TV Clothes Budget Tough Complains Julie London


HOLLYWOOD, May 10 (UPI) --- Julie London faces a few foot sore days trudging from store to store seeking a new dress for a TV appearance.

It’s the same old story with Julie. Every time the pretty vocalist gets a video job, back to the dressmakers she goes.

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“THAT’S A PAIN,” she said with a grimace and a swig of ramos fizz. “Men might not recognize a dress if some gal wore it on two different shows, but women do.”

“If I saw a girl on a show and she wore the same dress six months later, I’d know. The trouble is that you have to wear something startling and when you do that, it’s noticeable next time around.”

Going on TV programs can be mighty expensive for the foggy voiced Miss London who doesn’t shop in bargain basements.

“Paying for clothes certainly cuts into an entertainer’s salary,” she said. “It’s particularly expensive if I do a show in New York. Because you not only spend money for the dress but there’s also travel and living expenses.

“When you get finished paying all that, you’re not left with much,” she explained. “But, it’s a long range thing. Every time you appear on a live TV show, your record album sales increase.”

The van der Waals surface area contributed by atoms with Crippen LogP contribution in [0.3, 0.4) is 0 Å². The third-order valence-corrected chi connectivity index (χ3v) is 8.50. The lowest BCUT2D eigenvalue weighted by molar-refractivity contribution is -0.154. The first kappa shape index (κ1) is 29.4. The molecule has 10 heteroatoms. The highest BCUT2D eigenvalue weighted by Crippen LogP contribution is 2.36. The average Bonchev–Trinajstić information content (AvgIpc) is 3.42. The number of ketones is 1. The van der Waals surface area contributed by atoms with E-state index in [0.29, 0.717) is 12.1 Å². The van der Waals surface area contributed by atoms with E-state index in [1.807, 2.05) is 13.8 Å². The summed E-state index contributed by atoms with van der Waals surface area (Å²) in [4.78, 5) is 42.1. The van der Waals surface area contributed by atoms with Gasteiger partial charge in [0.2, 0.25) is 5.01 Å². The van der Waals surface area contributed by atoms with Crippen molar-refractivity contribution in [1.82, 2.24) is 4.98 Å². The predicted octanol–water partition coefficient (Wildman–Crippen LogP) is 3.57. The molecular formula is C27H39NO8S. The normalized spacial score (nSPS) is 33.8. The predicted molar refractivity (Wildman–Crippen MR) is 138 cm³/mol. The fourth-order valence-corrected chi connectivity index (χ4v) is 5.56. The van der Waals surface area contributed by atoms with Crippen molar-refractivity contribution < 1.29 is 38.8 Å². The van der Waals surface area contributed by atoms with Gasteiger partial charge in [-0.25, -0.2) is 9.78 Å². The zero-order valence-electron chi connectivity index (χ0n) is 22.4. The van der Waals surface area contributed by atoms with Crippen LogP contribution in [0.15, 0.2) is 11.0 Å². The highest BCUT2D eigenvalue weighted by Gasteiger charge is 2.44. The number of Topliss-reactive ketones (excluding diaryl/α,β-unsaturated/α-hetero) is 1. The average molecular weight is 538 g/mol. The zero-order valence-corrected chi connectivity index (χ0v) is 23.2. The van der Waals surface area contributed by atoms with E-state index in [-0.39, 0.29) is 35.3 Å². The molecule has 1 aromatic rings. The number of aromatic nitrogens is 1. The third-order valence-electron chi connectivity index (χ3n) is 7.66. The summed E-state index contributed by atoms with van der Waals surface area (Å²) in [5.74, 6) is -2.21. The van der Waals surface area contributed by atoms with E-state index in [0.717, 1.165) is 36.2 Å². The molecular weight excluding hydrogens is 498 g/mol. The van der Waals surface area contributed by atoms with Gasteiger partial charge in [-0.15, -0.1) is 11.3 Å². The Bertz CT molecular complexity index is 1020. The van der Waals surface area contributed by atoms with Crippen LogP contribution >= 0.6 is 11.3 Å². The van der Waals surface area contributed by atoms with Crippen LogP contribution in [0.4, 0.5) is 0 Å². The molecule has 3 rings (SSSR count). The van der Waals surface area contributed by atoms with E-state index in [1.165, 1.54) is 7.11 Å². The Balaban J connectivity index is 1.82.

“I pay between $500 and $1,000 for a dress and I’ve got closets filled with ones that have been worn very little. Some, I give away.”

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JULIE WAS sitting at a luncheon fashion show when a model walked by wearing a white formal evening gown.

“How much is that dress,” a shocked Julie asked. Told it cost $950, Julie breathed a sigh of relief.

“I thought it was going to be cheaper,” she said. “I have one just like it and paid $500. If that one was cheaper, I would have been furious.”

Getting set for Carl Reiner’s program this Sunday night, Julie said she dreaded shopping for the dress.

“I haven’t read the script yet. So I’m not sure what to look for,” she explained.

“That can be a heck of a problem. One time I went out and bought a dress before reading the script and it didn’t fit the situation.

“There I was singing a sexy song and wearing a dress that didn’t match,” she said, shaking her head. “It was too late to change and I looked like Magnolia in a ball gown.”

The Schenectady Gazette

Wednesday – May 11, 1960